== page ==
B. cinerea CCg378 is a wild-type strain co-infected by two dsRNA mycoviruses. The genome of the 32-nm mycovirus consists of two dsRNA molecules of about 2.2 kbp each, and its capsid is formed by a 70-kDa structural polypeptide. The molecular composition of the 23-nm mycovirus remains to be elucidated. The phenotype of hypovirulence that B. cinerea CCg378 presents would be conferred by both mycoviruses, because the fungal clone B. cinerea CKg54vi378, infected only with the 32 nm mycovirus, presents an intermediate virulence between a virus-free fungal strain, B. cinerea CKg54 and B. cinerea CCg378.
King AMQ, Adams MJ, Carstens EB, Lefkowitz EJ: Virus Taxonomy: Eighth Report of the International Committee on Taxonomy of Viruses. 2012, Amsterdam: Elsevier/Academic Press
Ghabrial SA, Suzuki N: Viruses of plant pathogenic fungi. Annu Rev Phytopathol. 2009, 47: 353-384. 10.1146/annurev-phyto-080508-081932.
Pearson MN, Beever RE, Boine B, Arthur K: Mycoviruses of filamentous fungi and their relevance to plant pathology. Mol Plant Pathol. 2009, 10: 115-128. 10.1111/j.1364-3703.2008.00503.x.
Yu X, Li B, Fu Y, Jiang D, Ghabrial SA, Li G, Peng Y, Xie J, Cheng J, Huang J, Yi X: A geminivirus-related DNA mycovirus that confers hypovirulence to a plant pathogenic fungus. Proc Natl Acad Sci USA. 2010, 107: 8387-8392. 10.1073/pnas.0913535107.
Tavantzis SM, Romaine CP, Smith SH: Purification and partial characterization of a bacilliform virus from Agaricus bisporus: a single-stranded RNA mycovirus. Virology. 1980, 105: 94-102. 10.1016/0042-6822(80)90159-2.
Revill PA, Davidson AD, Wright PJ: Identification of a subgenomic mRNA encoding the capsid protein of mushroom bacilliform virus, a single-stranded RNA mycovirus. Virology. 1999, 260: 273-276. 10.1006/viro.1999.9839.
Howitt RLJ, Beever RE, Pearson MN, Forster RLS: Genome characterization of Botrytis virus F, a flexuous rod-shaped mycovirus resembling plant ‘potex-like’ viruses. J Gen Virol. 2001, 82: 67-78.
Yu HJ, Lim D, Lee HS: Characterization of a novel single-stranded RNA mycovirus in Pleurotus ostreatus. Virology. 2003, 314: 9-15. 10.1016/S0042-6822(03)00382-9.
Moleleki N, Van Heerden SW, Wingfield MJ, Wingfield BD, Preisig O: Transfection of Diaporthe perjuncta with Diaporthe RNA virus. Appl Environ Microbiol. 2003, 69: 3952-3956. 10.1128/AEM.69.7.3952-3956.2003.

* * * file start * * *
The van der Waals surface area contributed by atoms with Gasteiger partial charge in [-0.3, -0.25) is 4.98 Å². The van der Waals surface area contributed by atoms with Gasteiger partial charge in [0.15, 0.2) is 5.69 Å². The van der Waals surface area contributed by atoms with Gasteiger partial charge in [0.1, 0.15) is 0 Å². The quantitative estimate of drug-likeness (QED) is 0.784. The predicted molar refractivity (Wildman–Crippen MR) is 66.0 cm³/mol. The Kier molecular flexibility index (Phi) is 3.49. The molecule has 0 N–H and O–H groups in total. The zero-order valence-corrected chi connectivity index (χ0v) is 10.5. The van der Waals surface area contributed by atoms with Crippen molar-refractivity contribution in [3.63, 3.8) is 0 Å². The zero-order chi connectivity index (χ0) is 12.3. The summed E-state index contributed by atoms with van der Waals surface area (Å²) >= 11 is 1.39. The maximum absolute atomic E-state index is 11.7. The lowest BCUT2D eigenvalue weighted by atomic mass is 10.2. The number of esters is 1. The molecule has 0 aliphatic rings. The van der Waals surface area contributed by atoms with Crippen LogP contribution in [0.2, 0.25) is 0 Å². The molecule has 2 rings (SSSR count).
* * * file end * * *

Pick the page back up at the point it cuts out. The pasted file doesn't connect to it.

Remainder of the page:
Howitt RLJ, Beever RE, Pearson MN, Forster RLS: Genome characterization of a flexuous rod-shaped mycovirus, Botrytis virus X, reveals high amino acid identity to genes from plant ‘potex-like’ viruses. Arch Virol. 2006, 151: 563-579. 10.1007/s00705-005-0621-y.
Ro HS, Kang EJ, Yu JS, Lee TS, Lee CW, Lee HS: Isolation and characterization of a novel mycovirus, PeSV, in Pleurotus eryngii and the development of a diagnostic system for it. Biotechnol Lett. 2007, 29: 129-135.
Jacob-Wilk D, Turina M, VanAlfen NK: Mycovirus Cryphonectria hypovirus 1 elements cofractionate with trans-Golgi network membranes of the fungal host Cryphonectria parasitica. J Virol. 2006, 80: 6588-6596. 10.1128/JVI.02519-05.
Kondo H, Chiba S, Toyoda K, Suzuki N: Evidence for negative-strand RNA virus infection in fungi. Virology. 2013, 435: 201-209. 10.1016/j.virol.2012.10.002.
Buck KW: Fungal virology: an overview. Fungal Virology. Edited by: Buck KW. 1986, Boca Raton: CRC Press, 1-84.
Bhatti MF, Jamal A, Bignell EM, Petrou MA, Coutts RH: Incidence of dsRNA mycoviruses in a collection of Aspergillus fumigatus isolates. Mycopathologia. 2012, 174: 323-326. 10.1007/s11046-012-9556-5.
Xie J, Ghabrial SA: Molecular characterization of two mitoviruses co-infecting a hypovirulent isolate of the plant pathogenic fungus Sclerotinia sclerotiorum. Virology. 2012, 428: 77-85. 10.1016/j.virol.2012.03.015.
Van Diepeningen AD, Debets AJ, Hoekstra RF: Dynamics of dsRNA mycoviruses in black Aspergillus populations. Fungal Genet Biol. 2006, 43: 446-452. 10.1016/j.fgb.2006.01.014.
Chu YM, Lim WS, Yea SJ, Cho JD, Lee YW, Kim KH: Complexity of dsRNA mycovirus isolated from Fusarium graminearum. Virus Genes. 2004, 28: 135-143.
Schmitt MJ, Breinig F: Yeast viral killer toxins: lethality and self-protection. Nat Rev Microbiol. 2006, 4: 212-221. 10.1038/nrmicro1347.
Allen A, Islamovicb E, Kaura J, Goldb S, Shaha D, Smith TJ: The virally encoded killer proteins from Ustilago maydis. Fungal Biol Rev. 2013, 26: 166-173. 10.1016/j.fbr.2012.10.001.
Nuss DL: Hypovirulence: mycoviruses at the fungal-plant interface. Nat Rev Microbiol. 2005, 3: 632-642. 10.1038/nrmicro1206.
Choquer M, Fournier E, Kunz C, Levis C, Pradier JM, Simon A, Viaud M: Botrytis cinerea virulence factors: new insights into a necrotrophic and polyphageous pathogen. FEMS Microbiol Lett. 2007, 277: 1-10. 10.1111/j.1574-6968.2007.00930.x.
Howitt RLJ, Beever RE, Pearson MN, Forster RLS: Presence of double-stranded RNA and virus-like particles in Botrytis cinerea. Mycol Res. 1995, 99: 1472-1478. 10.1016/S0953-7562(09)80795-8.
Vilches S, Castillo A: A double-stranded RNA mycovirus in Botrytis cinerea. FEMS Microbiol Lett. 1997, 155: 125-130. 10.1111/j.1574-6968.1997.tb12696.x.
Castro M, Kramer K, Valdivia L, Ortiz S, Benavente J, Castillo A: A new double-stranded RNA mycovirus from Botrytis cinerea. FEMS Microbiol Lett. 1999, 175: 95-99. 10.1111/j.1574-6968.1999.tb13606.x.